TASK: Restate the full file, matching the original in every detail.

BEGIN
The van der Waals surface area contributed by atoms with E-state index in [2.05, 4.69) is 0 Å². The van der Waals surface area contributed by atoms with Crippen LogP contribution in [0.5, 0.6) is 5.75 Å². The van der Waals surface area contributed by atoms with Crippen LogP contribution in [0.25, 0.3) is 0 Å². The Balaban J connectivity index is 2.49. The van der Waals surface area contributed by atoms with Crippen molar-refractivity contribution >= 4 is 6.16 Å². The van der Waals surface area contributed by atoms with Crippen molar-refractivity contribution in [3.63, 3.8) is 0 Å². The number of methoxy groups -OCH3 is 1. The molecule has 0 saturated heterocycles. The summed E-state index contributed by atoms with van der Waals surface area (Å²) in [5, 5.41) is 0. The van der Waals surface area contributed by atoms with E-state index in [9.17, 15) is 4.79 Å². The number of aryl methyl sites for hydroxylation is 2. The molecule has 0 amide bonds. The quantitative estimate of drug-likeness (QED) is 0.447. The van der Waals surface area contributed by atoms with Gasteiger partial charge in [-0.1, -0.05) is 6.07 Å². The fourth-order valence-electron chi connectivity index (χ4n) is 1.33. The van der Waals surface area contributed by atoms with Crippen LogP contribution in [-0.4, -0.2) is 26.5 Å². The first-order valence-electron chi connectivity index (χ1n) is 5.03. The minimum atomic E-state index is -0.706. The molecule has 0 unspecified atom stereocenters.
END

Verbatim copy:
The van der Waals surface area contributed by atoms with E-state index in [2.05, 4.69) is 0 Å². The van der Waals surface area contributed by atoms with Crippen LogP contribution in [0.5, 0.6) is 5.75 Å². The van der Waals surface area contributed by atoms with Crippen LogP contribution in [0.25, 0.3) is 0 Å². The Balaban J connectivity index is 2.49. The van der Waals surface area contributed by atoms with Crippen molar-refractivity contribution >= 4 is 6.16 Å². The van der Waals surface area contributed by atoms with Crippen molar-refractivity contribution in [3.63, 3.8) is 0 Å². The number of methoxy groups -OCH3 is 1. The molecule has 0 saturated heterocycles. The summed E-state index contributed by atoms with van der Waals surface area (Å²) in [5, 5.41) is 0. The van der Waals surface area contributed by atoms with E-state index in [9.17, 15) is 4.79 Å². The number of aryl methyl sites for hydroxylation is 2. The molecule has 0 amide bonds. The quantitative estimate of drug-likeness (QED) is 0.447. The van der Waals surface area contributed by atoms with Gasteiger partial charge in [-0.1, -0.05) is 6.07 Å². The fourth-order valence-electron chi connectivity index (χ4n) is 1.33. The van der Waals surface area contributed by atoms with Crippen LogP contribution in [-0.4, -0.2) is 26.5 Å². The first-order valence-electron chi connectivity index (χ1n) is 5.03. The minimum atomic E-state index is -0.706. The molecule has 0 unspecified atom stereocenters.